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Transportation Options for Non-Drivers

En español | Getting around is essential no matter our age. As we get older, though, many of us may choose to stop driving or, as caregivers, decide it’s best for our parent or loved one to no longer transport him or herself. Because of this, transportation alternatives become essential.

See also: Making the most of community services.

There are a variety of transportation options out there. The trick is figuring out which is the best fit and which your loved one will feel the most comfortable with. Location, cost, convenience (for both the person being cared for as well as the caregiver), frequency and ease of use all become factors in deciding which option is best. To help you get started, here is a breakdown of many of the options.

Friends and Family
Often, the responsibility of transporting loved ones falls on friends and family. For many, this works out to be the most trustworthy and cost-effective solution. For others, however, schedules and distance will make this nearly impossible. Because you and your loved one will know and trust the drivers in this transportation network, this is also the least worrisome option. For those of you who are willing and able to be your loved one’s primary means of transport, be sure to have a back-up option should you get sick or need a break. If you are unable to be the primary transportation option, hiring a safe-driving family member or friend to provide rides on a regular basis will help to share the load while providing them with added income.

Whether the primary mode of transportation or a backup, taxicabs are a convenient way to get your loved one to and from necessary destinations. There are pros and cons, though. The pros of taxi service are that they are almost always readily available and reasonably priced, depending on location. The cons are that drivers usually don’t help passengers into and out of their destinations, will most likely be unknown to the passenger and will not be consistent. Also, if used frequently, fares can add up. Lastly, organizing rides may fall to you, the caregiver, if your loved one isn’t able to or doesn’t like the idea of making the reservations. As with all other services, make sure to go with a reputable company to ensure the safety of your loved one.

Hiring a Private Car Service
If there is a need for transportation on a consistent basis and relying on family and friends is not an option, a car service may be a solution. Contracting with a reputable transportation service to take your loved one on weekly errands may end up being cheaper — and more efficient — than using taxis for every trip. Arrangements can be made in advance, the cost per trip may be lower than using taxis and you might be able to request the same driver each week. They may even be willing to escort your loved one into and out of their home and provide assistance with carrying packages or bags. Be sure to ask local senior services for recommendations so you make arrangements with a reputable company — especially if you plan to have someone entering your loved one’s home.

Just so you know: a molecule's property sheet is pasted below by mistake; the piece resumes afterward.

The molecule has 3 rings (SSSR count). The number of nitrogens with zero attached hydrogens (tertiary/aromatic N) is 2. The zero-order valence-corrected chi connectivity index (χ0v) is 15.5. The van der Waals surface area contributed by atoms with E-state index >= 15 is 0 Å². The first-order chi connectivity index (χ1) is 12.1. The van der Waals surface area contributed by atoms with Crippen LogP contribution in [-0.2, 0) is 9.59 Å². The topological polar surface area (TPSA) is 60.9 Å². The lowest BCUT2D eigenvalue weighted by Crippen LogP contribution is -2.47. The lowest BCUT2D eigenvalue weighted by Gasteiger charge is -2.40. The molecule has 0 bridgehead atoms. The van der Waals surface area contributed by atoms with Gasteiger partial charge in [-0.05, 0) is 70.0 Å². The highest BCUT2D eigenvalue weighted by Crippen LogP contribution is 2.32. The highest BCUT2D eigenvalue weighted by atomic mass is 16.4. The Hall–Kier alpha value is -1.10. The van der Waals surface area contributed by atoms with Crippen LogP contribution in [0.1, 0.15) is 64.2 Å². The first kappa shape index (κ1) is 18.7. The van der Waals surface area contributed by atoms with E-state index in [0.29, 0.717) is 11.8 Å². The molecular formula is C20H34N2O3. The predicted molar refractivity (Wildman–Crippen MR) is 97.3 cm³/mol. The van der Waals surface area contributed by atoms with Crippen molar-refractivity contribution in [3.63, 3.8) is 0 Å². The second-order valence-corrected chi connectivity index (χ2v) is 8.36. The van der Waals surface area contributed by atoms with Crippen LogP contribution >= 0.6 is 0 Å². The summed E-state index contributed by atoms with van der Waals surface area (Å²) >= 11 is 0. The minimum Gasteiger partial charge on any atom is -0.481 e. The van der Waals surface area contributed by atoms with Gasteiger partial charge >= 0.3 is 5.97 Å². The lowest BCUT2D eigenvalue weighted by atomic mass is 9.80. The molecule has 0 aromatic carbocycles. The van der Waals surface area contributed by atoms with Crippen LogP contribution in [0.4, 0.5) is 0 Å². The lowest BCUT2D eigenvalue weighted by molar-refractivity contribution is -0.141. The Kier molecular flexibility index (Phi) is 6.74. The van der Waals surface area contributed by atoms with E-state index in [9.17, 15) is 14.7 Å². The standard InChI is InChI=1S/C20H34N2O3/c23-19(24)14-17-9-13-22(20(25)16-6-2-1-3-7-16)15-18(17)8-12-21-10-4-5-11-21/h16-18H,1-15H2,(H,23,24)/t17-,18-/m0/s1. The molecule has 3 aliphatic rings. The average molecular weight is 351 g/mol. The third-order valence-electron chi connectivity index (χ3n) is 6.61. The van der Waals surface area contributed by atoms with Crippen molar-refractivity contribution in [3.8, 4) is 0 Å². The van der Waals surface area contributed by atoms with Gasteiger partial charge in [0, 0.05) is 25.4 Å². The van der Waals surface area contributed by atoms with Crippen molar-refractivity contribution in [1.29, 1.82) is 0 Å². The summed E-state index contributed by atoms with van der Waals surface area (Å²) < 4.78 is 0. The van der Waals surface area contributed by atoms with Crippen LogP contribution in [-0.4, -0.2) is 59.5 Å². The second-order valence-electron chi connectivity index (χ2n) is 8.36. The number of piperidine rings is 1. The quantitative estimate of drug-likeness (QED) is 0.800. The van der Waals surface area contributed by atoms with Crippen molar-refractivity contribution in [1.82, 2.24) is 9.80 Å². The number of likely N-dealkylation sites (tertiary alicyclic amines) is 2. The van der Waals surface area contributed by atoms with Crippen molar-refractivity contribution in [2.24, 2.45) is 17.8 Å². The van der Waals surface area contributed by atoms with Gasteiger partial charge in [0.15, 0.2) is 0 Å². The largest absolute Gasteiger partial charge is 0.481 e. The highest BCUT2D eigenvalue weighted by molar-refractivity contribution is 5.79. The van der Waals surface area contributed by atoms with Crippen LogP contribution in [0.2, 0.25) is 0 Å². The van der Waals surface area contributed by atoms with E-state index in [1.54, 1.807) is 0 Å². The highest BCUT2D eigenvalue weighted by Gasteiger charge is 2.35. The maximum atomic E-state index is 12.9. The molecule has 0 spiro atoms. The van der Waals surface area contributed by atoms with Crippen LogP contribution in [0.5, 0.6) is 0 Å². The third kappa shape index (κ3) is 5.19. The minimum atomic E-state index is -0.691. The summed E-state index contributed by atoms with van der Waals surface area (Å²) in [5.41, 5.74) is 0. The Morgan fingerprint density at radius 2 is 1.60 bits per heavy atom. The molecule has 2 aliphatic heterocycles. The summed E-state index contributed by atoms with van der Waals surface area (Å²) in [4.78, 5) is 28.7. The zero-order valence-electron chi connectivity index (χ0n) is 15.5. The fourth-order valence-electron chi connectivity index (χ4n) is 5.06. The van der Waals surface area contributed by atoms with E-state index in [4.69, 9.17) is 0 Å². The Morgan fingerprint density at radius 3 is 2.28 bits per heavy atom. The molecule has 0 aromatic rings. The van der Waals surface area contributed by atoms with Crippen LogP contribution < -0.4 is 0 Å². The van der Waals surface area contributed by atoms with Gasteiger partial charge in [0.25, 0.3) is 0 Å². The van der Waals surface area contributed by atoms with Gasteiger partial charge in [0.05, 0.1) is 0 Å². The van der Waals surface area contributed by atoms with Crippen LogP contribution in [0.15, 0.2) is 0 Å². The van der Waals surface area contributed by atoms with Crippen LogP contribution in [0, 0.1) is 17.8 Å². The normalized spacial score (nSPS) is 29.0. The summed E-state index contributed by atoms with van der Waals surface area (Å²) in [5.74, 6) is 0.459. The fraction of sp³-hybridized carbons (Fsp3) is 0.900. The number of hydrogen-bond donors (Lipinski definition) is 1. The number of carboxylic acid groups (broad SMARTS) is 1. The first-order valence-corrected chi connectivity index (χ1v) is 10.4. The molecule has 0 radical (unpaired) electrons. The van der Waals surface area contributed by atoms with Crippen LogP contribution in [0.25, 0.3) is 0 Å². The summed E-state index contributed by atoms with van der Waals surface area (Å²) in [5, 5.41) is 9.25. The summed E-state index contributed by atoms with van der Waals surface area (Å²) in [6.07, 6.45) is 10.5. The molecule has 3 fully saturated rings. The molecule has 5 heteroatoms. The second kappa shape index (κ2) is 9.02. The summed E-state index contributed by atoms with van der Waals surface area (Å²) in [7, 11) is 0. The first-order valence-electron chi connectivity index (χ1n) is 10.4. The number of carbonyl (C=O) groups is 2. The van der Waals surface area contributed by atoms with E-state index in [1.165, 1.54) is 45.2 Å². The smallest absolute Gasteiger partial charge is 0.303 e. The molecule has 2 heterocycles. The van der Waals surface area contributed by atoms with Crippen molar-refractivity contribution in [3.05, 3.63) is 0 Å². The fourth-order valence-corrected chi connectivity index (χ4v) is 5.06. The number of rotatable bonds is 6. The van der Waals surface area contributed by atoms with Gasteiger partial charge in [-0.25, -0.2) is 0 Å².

Residence Transportation Services
Many care facilities provide transportation for their residents. If your parent or loved one is living in any type of care facility, check to see if they offer this service. Many do, which is a great resource for caregivers who either can’t provide regular transportation or need a break. Often, facilities will arrange weekly trips to the grocery store and other destinations, as well as schedule social day trips. Simply check with the front desk of the facility on whether this is an option.

Volunteer Drivers
Check with local senior organizations as well as your religious institution to see if they provide volunteer transportation services. Often, churches, synagogues and religious organizations, as well as senior centers, have volunteers at the ready to assist older members of the community with errands, appointments and other necessary trips around town.

Dial-a-Ride, Van Services and Ride Sharing
Many communities provide public ride sharing services, such as Dial-a-Ride, that cater to older adults. Often, these services are run by local transportation companies or nonprofit organizations and can be very useful for getting around town. These vans and buses are unlike taxis and hired transportation services in that they run along specific routes and usually don’t cater to specific requests. Costs for these services vary by service and location. To find a service in your area, check the phonebook or use the Eldercare Locater.

Public Transportation
Depending on your loved one’s health, level of comfort and location, public transportation may be an option. This is a convenient way to get around metropolitan areas and is a great option in those areas where it’s safe, easy to follow and convenient. If you think your parent or loved one would take well to public transportation, take him on a few test runs to ensure he’s comfortable and finds his way around easily. Most major public transit systems provide rate information as well as maps on their websites.

Under the Americans with Disabilities Act (ADA), those with disabilities are legally entitled to paratransit, as long as they meet eligibility. A system of buses, vans, cars and trains, paratransit is a public transportation service that caters to those who are unable to use regular public transportation. Those interested — or their caregivers — must contact their local transit provider, which will determine eligibility. For help with determining eligibility, visit the Disability Rights Education & Defense Fund.

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